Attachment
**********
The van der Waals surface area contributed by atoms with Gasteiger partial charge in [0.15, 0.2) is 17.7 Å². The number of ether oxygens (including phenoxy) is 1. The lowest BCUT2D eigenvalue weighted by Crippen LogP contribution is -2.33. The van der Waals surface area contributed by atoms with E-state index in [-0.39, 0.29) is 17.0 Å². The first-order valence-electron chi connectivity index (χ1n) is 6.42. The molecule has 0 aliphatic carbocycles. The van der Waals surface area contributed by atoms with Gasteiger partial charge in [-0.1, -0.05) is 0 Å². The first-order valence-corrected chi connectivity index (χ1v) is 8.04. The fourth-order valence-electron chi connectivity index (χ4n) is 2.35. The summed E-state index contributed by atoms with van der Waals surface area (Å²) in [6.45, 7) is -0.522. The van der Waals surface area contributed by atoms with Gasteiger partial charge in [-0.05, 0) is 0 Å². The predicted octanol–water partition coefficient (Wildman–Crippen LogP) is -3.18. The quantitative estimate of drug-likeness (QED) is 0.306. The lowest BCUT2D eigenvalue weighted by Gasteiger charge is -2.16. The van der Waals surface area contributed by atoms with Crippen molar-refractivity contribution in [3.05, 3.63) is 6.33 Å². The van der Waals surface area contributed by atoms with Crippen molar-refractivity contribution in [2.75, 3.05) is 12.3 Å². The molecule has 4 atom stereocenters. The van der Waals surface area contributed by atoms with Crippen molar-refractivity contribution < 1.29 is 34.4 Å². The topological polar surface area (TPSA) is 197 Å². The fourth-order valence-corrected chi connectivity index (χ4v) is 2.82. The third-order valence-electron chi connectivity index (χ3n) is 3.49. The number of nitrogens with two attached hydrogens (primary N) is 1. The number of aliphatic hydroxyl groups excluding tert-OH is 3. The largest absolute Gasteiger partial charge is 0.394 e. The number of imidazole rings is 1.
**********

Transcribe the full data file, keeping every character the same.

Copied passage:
The van der Waals surface area contributed by atoms with Gasteiger partial charge in [0.15, 0.2) is 17.7 Å². The number of ether oxygens (including phenoxy) is 1. The lowest BCUT2D eigenvalue weighted by Crippen LogP contribution is -2.33. The van der Waals surface area contributed by atoms with E-state index in [-0.39, 0.29) is 17.0 Å². The first-order valence-electron chi connectivity index (χ1n) is 6.42. The molecule has 0 aliphatic carbocycles. The van der Waals surface area contributed by atoms with Gasteiger partial charge in [-0.1, -0.05) is 0 Å². The first-order valence-corrected chi connectivity index (χ1v) is 8.04. The fourth-order valence-electron chi connectivity index (χ4n) is 2.35. The summed E-state index contributed by atoms with van der Waals surface area (Å²) in [6.45, 7) is -0.522. The van der Waals surface area contributed by atoms with Gasteiger partial charge in [-0.05, 0) is 0 Å². The predicted octanol–water partition coefficient (Wildman–Crippen LogP) is -3.18. The quantitative estimate of drug-likeness (QED) is 0.306. The lowest BCUT2D eigenvalue weighted by Gasteiger charge is -2.16. The van der Waals surface area contributed by atoms with Crippen molar-refractivity contribution in [3.05, 3.63) is 6.33 Å². The van der Waals surface area contributed by atoms with Crippen molar-refractivity contribution in [2.75, 3.05) is 12.3 Å². The molecule has 4 atom stereocenters. The van der Waals surface area contributed by atoms with Crippen molar-refractivity contribution < 1.29 is 34.4 Å². The topological polar surface area (TPSA) is 197 Å². The fourth-order valence-corrected chi connectivity index (χ4v) is 2.82. The third-order valence-electron chi connectivity index (χ3n) is 3.49. The number of nitrogens with two attached hydrogens (primary N) is 1. The number of aliphatic hydroxyl groups excluding tert-OH is 3. The largest absolute Gasteiger partial charge is 0.394 e. The number of imidazole rings is 1.